Spotlight on Artist Sophia Perun
The Elective’s digital art museum this week features a sculpture made by Sophia Perun from Handsworth Secondary School in North Vancouver British Columbia, Canada.
Welcome to The Elective’s digital art museum, dedicated to the incredible work of AP Arts students. Each week we highlight a work or series created in one of the AP Arts concentrations—AP 2-D Art and Design, 3-D Art and Design, and AP Drawing (the AP Program also offers Art History and Music Theory)—as well as a statement from the artist (and, occasionally, their teacher).
From the first cave paintings to contemporary breakthroughs in virtually reality, art, in all its forms, has been a crucial way for people to process, make sense of, comment on, and grapple with the world around them. After more than a year of life in a pandemic, AP Art students have risen to the challenge of processing and making sense of the challenges—and opportunities—that have come from this perilous time. The work they submitted in their final portfolios is explicitly of the moment. It’s often challenging and provocative, but always insightful, inspiring, and expansive.
This week we feature a sculpture made by Sophia Perun from Handsworth Secondary School in North Vancouver British Columbia, Canada.
Here’s Sophia’s statement on the work:
“My piece is called ‘Wrinkle.’ I explored my inquiry question: How do we change as we age, and what do we fear about it? I wanted to express how the skin changes as you get older and wrinkles form. In society, they are considered undesirable and ugly, something to be fixed with aging cream and Botox. I think wrinkles are beautiful in the way that they tell your story, how much you have been happy, or focused or stressed in life. In this piece, the face is emerging from the wrinkle and is trapped behind it. The wrinkled skin is a barrier and pulled taut to eliminate any imperfection or crease. I used house paint to represent the skin. I poured the paint and dried it in a big sheet, then covered the bust and molded the face with heat. From making art this year I learned to not be hesitant or fearful, to instead experiment with materials and ideas. The best work I’ve made has come from taking risks. My art teacher always encourages us to push the creative boundaries and not shy away from the strange.”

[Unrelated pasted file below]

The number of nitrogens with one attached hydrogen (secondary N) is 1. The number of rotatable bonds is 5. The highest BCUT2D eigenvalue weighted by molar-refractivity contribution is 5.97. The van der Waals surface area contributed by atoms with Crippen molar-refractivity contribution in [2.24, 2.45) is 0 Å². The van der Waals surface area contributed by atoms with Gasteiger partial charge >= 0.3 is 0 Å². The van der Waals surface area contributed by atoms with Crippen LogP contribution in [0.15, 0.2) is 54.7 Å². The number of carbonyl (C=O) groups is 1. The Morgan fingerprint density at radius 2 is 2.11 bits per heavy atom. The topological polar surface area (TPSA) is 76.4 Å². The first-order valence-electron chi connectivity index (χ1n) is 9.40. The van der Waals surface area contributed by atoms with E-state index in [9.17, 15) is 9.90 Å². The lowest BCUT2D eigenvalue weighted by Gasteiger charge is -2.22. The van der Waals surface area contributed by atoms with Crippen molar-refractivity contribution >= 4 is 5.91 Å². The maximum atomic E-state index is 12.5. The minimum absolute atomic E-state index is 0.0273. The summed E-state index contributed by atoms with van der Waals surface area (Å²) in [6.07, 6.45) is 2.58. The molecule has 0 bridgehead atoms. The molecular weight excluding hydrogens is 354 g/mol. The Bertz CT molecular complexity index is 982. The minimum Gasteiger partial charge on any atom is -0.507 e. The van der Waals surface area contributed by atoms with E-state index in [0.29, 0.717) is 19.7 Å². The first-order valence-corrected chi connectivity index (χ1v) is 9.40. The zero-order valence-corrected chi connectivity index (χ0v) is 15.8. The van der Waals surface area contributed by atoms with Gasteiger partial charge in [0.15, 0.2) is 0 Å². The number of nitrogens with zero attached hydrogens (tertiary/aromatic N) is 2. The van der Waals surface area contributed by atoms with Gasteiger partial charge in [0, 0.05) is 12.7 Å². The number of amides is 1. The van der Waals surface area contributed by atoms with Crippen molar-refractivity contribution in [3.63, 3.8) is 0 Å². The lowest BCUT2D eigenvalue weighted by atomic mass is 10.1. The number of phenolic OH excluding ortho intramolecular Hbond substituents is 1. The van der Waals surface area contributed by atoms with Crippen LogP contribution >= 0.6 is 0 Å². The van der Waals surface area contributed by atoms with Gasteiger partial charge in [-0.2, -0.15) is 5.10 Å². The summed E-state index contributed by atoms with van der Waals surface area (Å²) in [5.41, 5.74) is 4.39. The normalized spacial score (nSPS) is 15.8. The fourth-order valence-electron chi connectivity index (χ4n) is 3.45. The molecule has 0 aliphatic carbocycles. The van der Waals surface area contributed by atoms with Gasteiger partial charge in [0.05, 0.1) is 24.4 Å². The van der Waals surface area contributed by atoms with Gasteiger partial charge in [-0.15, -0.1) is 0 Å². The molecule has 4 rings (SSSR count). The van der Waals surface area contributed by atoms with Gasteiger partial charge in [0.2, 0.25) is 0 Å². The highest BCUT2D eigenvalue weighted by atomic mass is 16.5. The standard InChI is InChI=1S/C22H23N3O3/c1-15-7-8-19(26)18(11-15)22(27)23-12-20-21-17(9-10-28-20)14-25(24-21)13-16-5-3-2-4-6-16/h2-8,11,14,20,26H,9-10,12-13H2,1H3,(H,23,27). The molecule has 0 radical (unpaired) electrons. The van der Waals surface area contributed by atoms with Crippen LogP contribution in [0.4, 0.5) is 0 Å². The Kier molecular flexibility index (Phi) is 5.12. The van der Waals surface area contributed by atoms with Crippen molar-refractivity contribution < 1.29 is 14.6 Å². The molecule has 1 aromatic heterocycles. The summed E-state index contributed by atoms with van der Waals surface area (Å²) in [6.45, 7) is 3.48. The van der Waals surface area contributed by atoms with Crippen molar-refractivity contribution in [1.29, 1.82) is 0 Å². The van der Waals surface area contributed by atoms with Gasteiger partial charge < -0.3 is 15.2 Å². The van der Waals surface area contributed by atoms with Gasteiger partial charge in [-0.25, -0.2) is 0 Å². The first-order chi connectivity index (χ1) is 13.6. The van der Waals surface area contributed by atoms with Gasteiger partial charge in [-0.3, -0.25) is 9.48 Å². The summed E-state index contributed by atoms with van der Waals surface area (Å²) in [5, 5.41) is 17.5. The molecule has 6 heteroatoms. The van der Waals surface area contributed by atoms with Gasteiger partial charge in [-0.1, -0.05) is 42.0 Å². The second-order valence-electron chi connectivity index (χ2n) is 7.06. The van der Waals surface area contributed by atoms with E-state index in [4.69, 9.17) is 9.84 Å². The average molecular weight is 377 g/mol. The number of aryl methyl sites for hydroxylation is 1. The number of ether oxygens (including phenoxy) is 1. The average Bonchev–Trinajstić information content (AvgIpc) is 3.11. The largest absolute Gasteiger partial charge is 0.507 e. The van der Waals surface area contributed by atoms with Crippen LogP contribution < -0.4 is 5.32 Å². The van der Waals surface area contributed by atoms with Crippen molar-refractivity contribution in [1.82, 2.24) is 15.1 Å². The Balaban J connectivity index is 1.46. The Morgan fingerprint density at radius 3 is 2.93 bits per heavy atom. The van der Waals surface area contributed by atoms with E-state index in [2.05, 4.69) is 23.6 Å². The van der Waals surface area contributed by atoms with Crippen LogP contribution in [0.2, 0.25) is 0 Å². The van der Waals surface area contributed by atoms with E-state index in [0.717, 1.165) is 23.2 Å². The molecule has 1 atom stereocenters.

Here’s Sophia’s teacher Kory Bogen on Lisa’s work:
“Working with Sophia for the past three years has been so rewarding – she is tenacious, conceptual, articulate, and willing to experiment. She completely understands the importance of revision, creating connections between her artmaking and the real world, and involving the community in her practice. From Sophia, I learned that I need to let go and trust my students; her work is exceptional.
“Sophia surveyed our school staff, asking for responses to her area of inquiry: How do we change as we age, and what do we fear about it? The portfolio was reflective, cohesive, compassionate, and humorous. Creating a survey is a great strategy to involve others in the portfolio, and to gather outside perspectives. Sophia is unafraid to take risks and ask – and respond to – tough questions. She is supportive of her peers and offers personal and global insight into the discussions we have as an ensemble of artists.
“To start the program, I push my students to experiment first with materials and processes that they are unfamiliar with, and then to incorporate those new ways of working into their wheelhouse of skills. We generate originality in surface, texture, process, and construction in low-stakes experiments that are not assessed.
“Our critiques are structured around ways to include materials and processes that achieve a synthesis of ideas and materials. This approach allows students to present their work and get feedback about achieving synthesis in the portfolio to push them over the edge from looking in from outside to jumping into a framework of how artists truly create works that reflect ideas. I ask students to talk about the work in the same way that they are expected to write about it. This helps to create a universal understanding in the classroom of how to compile the portfolio for submissions. Students also submit multiple written statements and we peer-edit them to gain insight into how others view the work in the portfolio, and to help articulate ideas within the framework of practice, experimentation, revision, and synthesis of ideas and materials.
“A major strength in my program is having a professional roll printer that can reproduce student work. We document works (and works in progress) and then print out multiple copies on different papers, giving students the opportunity to try a variety of approaches to finishing the work (or taking it further), and to build an image bank that shows multiple examples of revision. Revision is important!”
And here are a few other works from Sophia’s portfolio:
Healthy foam red half brain, Alzheimer skeletal half with string shows vitality and memory loss
Many lenses show the many changes and perspectives gained through aging. Lenses clouding vision. Eyeball papier-mâché around a beach ball with glass lenses on stands aligned to show cataract effects.
Student and teacher statements are lightly edited for length and clarity.